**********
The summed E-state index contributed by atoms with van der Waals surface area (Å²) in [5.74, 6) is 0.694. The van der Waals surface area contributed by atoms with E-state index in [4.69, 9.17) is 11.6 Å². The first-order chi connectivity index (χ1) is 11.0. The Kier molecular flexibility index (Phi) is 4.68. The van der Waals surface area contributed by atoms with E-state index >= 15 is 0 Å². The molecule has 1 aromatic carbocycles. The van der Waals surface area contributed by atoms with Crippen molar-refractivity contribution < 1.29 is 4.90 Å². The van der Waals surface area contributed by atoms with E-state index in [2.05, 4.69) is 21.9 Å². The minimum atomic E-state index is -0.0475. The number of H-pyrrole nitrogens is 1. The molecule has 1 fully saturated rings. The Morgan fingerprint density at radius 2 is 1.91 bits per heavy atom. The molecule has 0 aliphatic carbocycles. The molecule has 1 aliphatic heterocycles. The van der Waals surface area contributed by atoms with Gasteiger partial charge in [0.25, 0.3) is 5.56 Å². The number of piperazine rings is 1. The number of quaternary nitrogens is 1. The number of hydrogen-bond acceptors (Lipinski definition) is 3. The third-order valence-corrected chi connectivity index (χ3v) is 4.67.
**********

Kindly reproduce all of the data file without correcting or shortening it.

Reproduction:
The summed E-state index contributed by atoms with van der Waals surface area (Å²) in [5.74, 6) is 0.694. The van der Waals surface area contributed by atoms with E-state index in [4.69, 9.17) is 11.6 Å². The first-order chi connectivity index (χ1) is 11.0. The Kier molecular flexibility index (Phi) is 4.68. The van der Waals surface area contributed by atoms with E-state index >= 15 is 0 Å². The molecule has 1 aromatic carbocycles. The van der Waals surface area contributed by atoms with Crippen molar-refractivity contribution < 1.29 is 4.90 Å². The van der Waals surface area contributed by atoms with E-state index in [2.05, 4.69) is 21.9 Å². The minimum atomic E-state index is -0.0475. The number of H-pyrrole nitrogens is 1. The molecule has 1 fully saturated rings. The Morgan fingerprint density at radius 2 is 1.91 bits per heavy atom. The molecule has 0 aliphatic carbocycles. The molecule has 1 aliphatic heterocycles. The van der Waals surface area contributed by atoms with Gasteiger partial charge in [0.25, 0.3) is 5.56 Å². The number of piperazine rings is 1. The number of quaternary nitrogens is 1. The number of hydrogen-bond acceptors (Lipinski definition) is 3. The third-order valence-corrected chi connectivity index (χ3v) is 4.67.